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Egalitarianism: Is Leximin the Only Option?

Egalitarianism: Is Leximin the Only Option? The most influential egalitarian perspective is undoubtedly Rawls's (1971, 1993), which assigns absolute priority to the least advantaged in society (the difference principle). However, many have claimed that even though an egalitarian perspective should imply some priority to the worst off, the Rawlsian perspective is too demanding. One response to this criticism is to argue in favour of an egalitarian perspective that never assigns absolute priority to the worse off, but which still includes limited priority to those members of society in distributive conflicts. A different response to the demandingness criticism is to agree that the worse off should not always be given absolute priority, but to argue that there are some cases where they should be. In this paper, we elaborate on this view, and look at the possibility of deviating from the leximin approach within this category of egalitarian principles. http://www.deepdyve.com/assets/images/DeepDyve-Logo-lg.png Economics & Philosophy Cambridge University Press

Egalitarianism: Is Leximin the Only Option?

Economics & Philosophy , Volume 16 (2): 17 – Nov 9, 2000

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Publisher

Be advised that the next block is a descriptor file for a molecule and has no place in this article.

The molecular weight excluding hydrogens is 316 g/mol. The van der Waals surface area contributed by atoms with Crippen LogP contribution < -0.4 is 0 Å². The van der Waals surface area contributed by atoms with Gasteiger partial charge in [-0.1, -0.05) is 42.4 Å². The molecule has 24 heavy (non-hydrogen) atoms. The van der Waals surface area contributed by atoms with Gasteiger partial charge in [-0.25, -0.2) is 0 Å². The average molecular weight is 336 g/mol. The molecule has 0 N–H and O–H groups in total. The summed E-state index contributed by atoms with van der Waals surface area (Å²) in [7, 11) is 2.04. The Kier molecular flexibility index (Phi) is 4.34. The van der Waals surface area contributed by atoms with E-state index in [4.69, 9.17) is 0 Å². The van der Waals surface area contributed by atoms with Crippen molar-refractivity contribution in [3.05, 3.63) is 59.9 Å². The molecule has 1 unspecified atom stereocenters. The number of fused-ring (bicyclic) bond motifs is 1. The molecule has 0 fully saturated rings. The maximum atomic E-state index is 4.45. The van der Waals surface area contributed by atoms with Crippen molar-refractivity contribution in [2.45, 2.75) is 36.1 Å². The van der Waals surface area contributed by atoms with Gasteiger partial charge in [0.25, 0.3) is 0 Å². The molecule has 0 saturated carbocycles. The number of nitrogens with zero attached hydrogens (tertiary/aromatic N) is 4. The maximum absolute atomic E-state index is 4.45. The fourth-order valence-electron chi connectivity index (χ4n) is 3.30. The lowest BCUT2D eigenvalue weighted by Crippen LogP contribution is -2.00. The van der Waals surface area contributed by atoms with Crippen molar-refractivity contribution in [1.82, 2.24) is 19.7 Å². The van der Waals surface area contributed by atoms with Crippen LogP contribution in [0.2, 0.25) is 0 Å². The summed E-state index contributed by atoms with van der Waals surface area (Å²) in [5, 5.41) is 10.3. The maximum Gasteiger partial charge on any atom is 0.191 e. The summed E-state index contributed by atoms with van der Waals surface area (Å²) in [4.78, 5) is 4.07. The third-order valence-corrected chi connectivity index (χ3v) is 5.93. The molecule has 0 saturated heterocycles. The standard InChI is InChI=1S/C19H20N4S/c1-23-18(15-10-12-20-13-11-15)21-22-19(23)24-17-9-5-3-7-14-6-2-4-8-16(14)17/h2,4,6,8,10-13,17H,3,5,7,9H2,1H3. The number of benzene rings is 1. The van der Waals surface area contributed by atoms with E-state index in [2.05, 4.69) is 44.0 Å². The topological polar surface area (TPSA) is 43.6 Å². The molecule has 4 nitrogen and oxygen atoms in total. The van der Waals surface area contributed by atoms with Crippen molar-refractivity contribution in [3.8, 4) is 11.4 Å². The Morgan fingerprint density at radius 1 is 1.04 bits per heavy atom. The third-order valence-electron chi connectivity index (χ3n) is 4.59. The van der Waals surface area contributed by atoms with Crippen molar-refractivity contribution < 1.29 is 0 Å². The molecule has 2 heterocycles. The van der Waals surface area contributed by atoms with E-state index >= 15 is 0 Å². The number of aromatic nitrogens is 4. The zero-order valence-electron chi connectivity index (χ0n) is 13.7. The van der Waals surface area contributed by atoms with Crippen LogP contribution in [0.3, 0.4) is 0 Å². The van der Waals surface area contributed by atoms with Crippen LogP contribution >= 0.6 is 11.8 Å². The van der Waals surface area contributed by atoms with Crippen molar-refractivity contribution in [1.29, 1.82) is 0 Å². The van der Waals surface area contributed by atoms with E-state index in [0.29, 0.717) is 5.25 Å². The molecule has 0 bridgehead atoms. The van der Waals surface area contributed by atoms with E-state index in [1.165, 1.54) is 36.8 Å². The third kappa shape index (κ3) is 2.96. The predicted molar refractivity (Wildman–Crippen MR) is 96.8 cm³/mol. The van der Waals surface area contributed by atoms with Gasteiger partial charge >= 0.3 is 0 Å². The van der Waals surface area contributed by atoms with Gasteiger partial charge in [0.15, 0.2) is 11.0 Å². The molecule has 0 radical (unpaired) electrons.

Cambridge University Press
Copyright
© 2000 Cambridge University Press
ISSN
1474-0028
eISSN
0266-2671
DOI
10.1017/S0266267100000237
Publisher site
See Article on Publisher Site

Abstract

The most influential egalitarian perspective is undoubtedly Rawls's (1971, 1993), which assigns absolute priority to the least advantaged in society (the difference principle). However, many have claimed that even though an egalitarian perspective should imply some priority to the worst off, the Rawlsian perspective is too demanding. One response to this criticism is to argue in favour of an egalitarian perspective that never assigns absolute priority to the worse off, but which still includes limited priority to those members of society in distributive conflicts. A different response to the demandingness criticism is to agree that the worse off should not always be given absolute priority, but to argue that there are some cases where they should be. In this paper, we elaborate on this view, and look at the possibility of deviating from the leximin approach within this category of egalitarian principles.

Journal

Economics & PhilosophyCambridge University Press

Published: Nov 9, 2000

There are no references for this article.